Every Creature Singing: Faith-based creation care curriculum with Canadian focus

by
Mennonite Church Canada Staff
;
May 30, 2017
;
Mennonite Church Canada/Mennonite Creation Care Network
Cover of "Every Creature Singing."
Canadian Edition of "Every Creature Singing" designed by Matthew Veith.
Winnipeg, Manitoba

If you find the notion of caring for and healing creation formidable or even hopeless, Mennonite Creation Care Network (MCCN) has a resource that just might change your perspective.

With an accessible approach that draws upon science and faith, MCCN has shaped a special 13-week creation care curriculum around biblical teachings. The original edition of Every Creature Singing (ECS) was directed toward an American audience, but with support from MCCN and Mennonite Central Committee Canada, Mennonite Church Canada has adapted it for Canadians. All components of the electronic resource including guides and supplemental material is now available free from CommonWord.

Every Creature Singing emerged in response to a Mennonite Church USA resolution supported by MCCN and passed in July 2013: to study creation care within American ecological and social contexts.

“We didn't just want to pass another statement; we wanted to call people to a personal response,” says Jennifer Schrock, who developed and wrote ECS. “And so we proposed that Mennonite churches study creation care within their own context. The resolution passed, and therefore we took the responsibility to develop a curriculum.”

The result is a rich and comprehensive resource that incorporates a wide array of internet-based support materials for those who wish to dig deeper.

Schrock, who divides her time between communications management and leadership at MCCN and serves on the board, says she worked hardest on developing the biblical aspects of the curriculum. “I was grateful for the incentive to read eco-theology and eco-hermeneutics and think more deeply about how Christian faith and our great, wide world intersect.”

Every Creature Singing isn’t strongly prescriptive, so congregations or study groups can shape sessions to meet their needs and their resources, and pick and choose among them. Each session has four components:

  1. “Ecological Lens” questions enabling a closer look at creation care through biblical texts.
  2. A local ecosystem focus to familiarize participants with the environment in their local community.
  3. Suggested spiritual practices such as prayers, meditations and Bible studies.
  4. Suggested household practices that range from learning where food comes from to reducing consumption and replenishing natural habitats.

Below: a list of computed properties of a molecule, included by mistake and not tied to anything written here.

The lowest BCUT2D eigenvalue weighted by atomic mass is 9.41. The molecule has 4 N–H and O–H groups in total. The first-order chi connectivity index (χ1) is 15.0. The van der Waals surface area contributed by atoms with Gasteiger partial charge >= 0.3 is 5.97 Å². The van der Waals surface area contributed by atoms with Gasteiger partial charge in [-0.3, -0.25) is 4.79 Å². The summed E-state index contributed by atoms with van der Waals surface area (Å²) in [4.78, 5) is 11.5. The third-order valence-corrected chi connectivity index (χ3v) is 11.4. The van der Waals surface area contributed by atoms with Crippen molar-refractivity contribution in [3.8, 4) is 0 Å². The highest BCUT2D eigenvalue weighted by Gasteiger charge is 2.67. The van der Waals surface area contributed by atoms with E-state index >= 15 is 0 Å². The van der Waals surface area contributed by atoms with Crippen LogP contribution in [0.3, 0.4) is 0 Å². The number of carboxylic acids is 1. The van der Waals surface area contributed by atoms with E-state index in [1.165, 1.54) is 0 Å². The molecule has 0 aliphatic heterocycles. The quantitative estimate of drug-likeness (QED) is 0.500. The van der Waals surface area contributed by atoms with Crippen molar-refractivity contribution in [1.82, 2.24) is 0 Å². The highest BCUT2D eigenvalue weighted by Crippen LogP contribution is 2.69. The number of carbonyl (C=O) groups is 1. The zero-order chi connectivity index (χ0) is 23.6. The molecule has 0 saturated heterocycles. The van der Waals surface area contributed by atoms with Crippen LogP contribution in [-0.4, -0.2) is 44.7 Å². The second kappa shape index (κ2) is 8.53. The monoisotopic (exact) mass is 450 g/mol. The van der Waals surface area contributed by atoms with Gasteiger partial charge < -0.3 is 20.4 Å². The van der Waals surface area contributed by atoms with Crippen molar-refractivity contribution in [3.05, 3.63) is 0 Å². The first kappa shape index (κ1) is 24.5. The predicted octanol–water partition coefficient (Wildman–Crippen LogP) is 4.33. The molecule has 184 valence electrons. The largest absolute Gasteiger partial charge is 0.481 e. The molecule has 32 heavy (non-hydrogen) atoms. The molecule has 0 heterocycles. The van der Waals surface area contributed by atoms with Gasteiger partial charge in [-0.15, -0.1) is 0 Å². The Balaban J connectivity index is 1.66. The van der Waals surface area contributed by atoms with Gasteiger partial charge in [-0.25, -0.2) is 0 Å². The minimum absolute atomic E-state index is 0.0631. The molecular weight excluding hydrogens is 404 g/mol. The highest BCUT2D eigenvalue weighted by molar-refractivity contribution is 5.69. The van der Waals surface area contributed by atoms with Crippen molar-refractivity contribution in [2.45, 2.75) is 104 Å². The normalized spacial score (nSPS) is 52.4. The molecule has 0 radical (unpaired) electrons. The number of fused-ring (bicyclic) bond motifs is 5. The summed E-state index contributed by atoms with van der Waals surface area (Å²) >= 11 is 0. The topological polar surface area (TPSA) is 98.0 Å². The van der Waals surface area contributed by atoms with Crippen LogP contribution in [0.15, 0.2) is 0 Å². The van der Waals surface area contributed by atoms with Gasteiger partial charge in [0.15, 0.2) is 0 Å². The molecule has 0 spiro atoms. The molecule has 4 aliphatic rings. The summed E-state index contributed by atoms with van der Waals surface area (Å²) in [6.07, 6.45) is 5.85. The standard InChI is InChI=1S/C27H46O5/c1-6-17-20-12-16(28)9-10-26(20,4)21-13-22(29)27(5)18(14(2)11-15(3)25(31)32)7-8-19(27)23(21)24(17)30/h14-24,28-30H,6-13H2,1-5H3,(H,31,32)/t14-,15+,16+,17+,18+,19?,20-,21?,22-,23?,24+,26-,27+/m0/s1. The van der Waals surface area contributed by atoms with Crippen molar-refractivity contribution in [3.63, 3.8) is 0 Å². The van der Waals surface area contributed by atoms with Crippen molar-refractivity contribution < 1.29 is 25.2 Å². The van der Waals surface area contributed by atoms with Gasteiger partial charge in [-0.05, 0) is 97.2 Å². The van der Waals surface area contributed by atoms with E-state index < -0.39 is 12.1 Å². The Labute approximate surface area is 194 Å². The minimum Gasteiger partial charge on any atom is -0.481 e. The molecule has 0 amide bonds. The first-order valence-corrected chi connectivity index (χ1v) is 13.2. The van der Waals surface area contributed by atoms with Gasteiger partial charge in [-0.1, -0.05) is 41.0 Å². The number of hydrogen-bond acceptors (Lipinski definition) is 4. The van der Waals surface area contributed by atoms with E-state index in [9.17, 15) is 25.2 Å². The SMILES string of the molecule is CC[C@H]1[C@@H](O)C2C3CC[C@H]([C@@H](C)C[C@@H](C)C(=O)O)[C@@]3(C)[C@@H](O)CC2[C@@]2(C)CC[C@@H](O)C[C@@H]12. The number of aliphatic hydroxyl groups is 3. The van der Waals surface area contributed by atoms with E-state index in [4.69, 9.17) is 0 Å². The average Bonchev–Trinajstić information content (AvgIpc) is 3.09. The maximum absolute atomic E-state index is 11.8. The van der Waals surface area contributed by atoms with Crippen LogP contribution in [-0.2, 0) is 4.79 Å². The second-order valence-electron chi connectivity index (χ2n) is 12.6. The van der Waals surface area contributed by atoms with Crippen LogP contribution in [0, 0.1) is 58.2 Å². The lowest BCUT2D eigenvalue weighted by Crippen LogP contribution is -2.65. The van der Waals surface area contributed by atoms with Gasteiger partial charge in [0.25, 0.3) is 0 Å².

“Jennifer did an amazing job with this curriculum,” says Mennonite Church Canada Director of News Services Deborah Froese, who oversaw the Canadian adaptation. “It’s rooted in biblical perspectives of creation and supported with biblical stories. It approaches the topic of creation care with an attitude that embraces social justice and faith, and at the same time, incorporates a can-do attitude. This is encouraging, uplifting study material.”

Karen Martens Zimmerly, Mennonite Church Canada’s Executive Minister, Formation and Pastoral Leadership, concurs. “Every Creature Singing is a hope-filled and practical curriculum that can also be adapted for congregations wanting to have an annual creation care focus in their worship and formation ministries.”

Matthew Veith, designer for the Canadian edition, says the task of inviting people into the environmental stewardship conversation can be daunting, but ECS provides a variety of practical ways for people to respond. One of the biggest challenges he faced in the design process was incorporating the digital elements in a way that would reflect “readability and engagement, not trend and kitsch.”

 “I’m confident that more people will use the curriculum because of its added accessibility,” Veith says, “and I’m hopeful they will find it easy to navigate and easy on the eyes as well.”

“I think this is such a wonderful resource,” says Joanne Moyer, assistant professor of Environmental Studies and Geography at The King’s University in Edmonton, Alta., and a member of the MCCN Council. She commends Schrock for weaving Anabaptist theology and peace commitments together with new ideas about watershed discipleship and caring for creation.

“I am so pleased to see a version of this curriculum that speaks specifically to the Canadian context. I am grateful to MCC Canada for the funding they provided to get this work done, to the design team at Mennonite Church Canada for creating such a beautiful piece, and to Deb Froese for her hard work in pulling it together.”

“I hope the curriculum helps people encounter the Spirit of Jesus Christ and experience God's love of all creation,” says Schrock.

Download Every Creature Singing at www.commonword.ca/go/1054.

Photo Credits: 
Matthew Veith